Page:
AwayFind is a solution that attempts to bring a sense of balance to this challenge by allowing users to define what e-mail is critical and designating an alternative method of contact.  The concept is based on the idea that only specific e-mail messages are really important at a given time, such as one from a co-worker you share a project with as you near a deadline, or a customer you are finalizing a deal with.  AwayFind allows users to set up alerts for e-mail that is pushed out via a phone call, SMS, instant message, or notifications in an iPhone or Android app.

AwayFind uses a mix of automated rules for alerting users, as well as customizable rules for select time periods.  For example, the system monitors a user’s calendar, and notifies them if an e-mail from someone who has a meeting scheduled has arrived.

For setting up custom alerts, AwayFind allows the user to pick a sender or domain name, and then specify a time slot.  This enables a user to stay away from his inboxe and, for example, go out for lunch knowing that if the one person that he’s waiting for important information from sends an e-mail message, he will be notified.

AwayFind is an innovative idea and works on two distinct levels.  On one level, the tool has potential to be used as a filter for the inbox.  This would allow important messages to get through, while relieving the pressure of wading through the spam and non-critical messages that clog up the typical inbox.  Setting up rules for who is important, and recognizing that priorities change and must be adjusted, is a really valuable feature.

On another level, the product is significant because of the way it pushes notifications through numerous other channels.  This is interesting because it shows AwayFind understands that individuals make different choices in communications tools.  Some knowledge workers live in instant messaging environments, while others find that disruptive and instead prefer phone calls or texts.  Virtually all knowledge workers these days carry smartphones, and many already rely on apps running on those devices for everything from social network updates to calendaring notifications.  In theory, using AwayFind would allow knowledge workers to wean themselves off of the inbox and allow only the most important e-mail to get through, via the communications channel that they prefer.  Of course, this would also require knowledge workers to turn off new e-mail notifications from their e-mail client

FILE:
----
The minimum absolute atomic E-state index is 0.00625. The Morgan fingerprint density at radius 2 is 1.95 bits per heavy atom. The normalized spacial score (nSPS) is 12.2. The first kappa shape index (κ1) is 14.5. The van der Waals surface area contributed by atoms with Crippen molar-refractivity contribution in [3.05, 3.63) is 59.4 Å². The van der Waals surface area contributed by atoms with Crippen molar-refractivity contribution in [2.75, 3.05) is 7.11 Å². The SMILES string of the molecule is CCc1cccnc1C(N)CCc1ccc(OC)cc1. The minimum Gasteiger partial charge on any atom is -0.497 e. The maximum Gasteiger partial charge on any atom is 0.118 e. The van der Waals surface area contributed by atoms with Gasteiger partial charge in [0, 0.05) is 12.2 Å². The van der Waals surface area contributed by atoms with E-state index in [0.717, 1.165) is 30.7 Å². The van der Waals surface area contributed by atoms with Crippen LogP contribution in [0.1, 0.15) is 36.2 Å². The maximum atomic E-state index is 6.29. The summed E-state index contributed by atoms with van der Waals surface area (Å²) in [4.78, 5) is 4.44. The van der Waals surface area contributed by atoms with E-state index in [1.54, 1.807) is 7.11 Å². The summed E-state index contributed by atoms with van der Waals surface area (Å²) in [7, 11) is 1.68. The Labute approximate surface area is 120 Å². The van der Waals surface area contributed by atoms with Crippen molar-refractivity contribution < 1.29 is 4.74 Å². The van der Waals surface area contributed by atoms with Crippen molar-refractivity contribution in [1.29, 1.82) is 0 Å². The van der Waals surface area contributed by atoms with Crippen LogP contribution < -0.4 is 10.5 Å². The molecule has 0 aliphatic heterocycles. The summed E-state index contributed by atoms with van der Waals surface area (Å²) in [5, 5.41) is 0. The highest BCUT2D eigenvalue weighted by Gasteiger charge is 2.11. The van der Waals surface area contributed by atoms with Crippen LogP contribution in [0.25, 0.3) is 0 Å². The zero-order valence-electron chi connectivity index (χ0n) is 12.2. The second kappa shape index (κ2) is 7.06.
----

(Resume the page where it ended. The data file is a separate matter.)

For most knowledge workers, using AwayFind will not completely substitute for checking their inbox.  Too many random messages still come in everyday that we all have to comb through, and the ramifications of missing them can be severe (we also seem to actually like checking our e-mail, or at least feel compelled to).  What a tool such as AwayFind can do if used properly, is make it possible to check our inboxes far less frequently.  And that is no small feat.

Cody Burke is a senior analyst at Basex. He can be reached at cburke@basex.com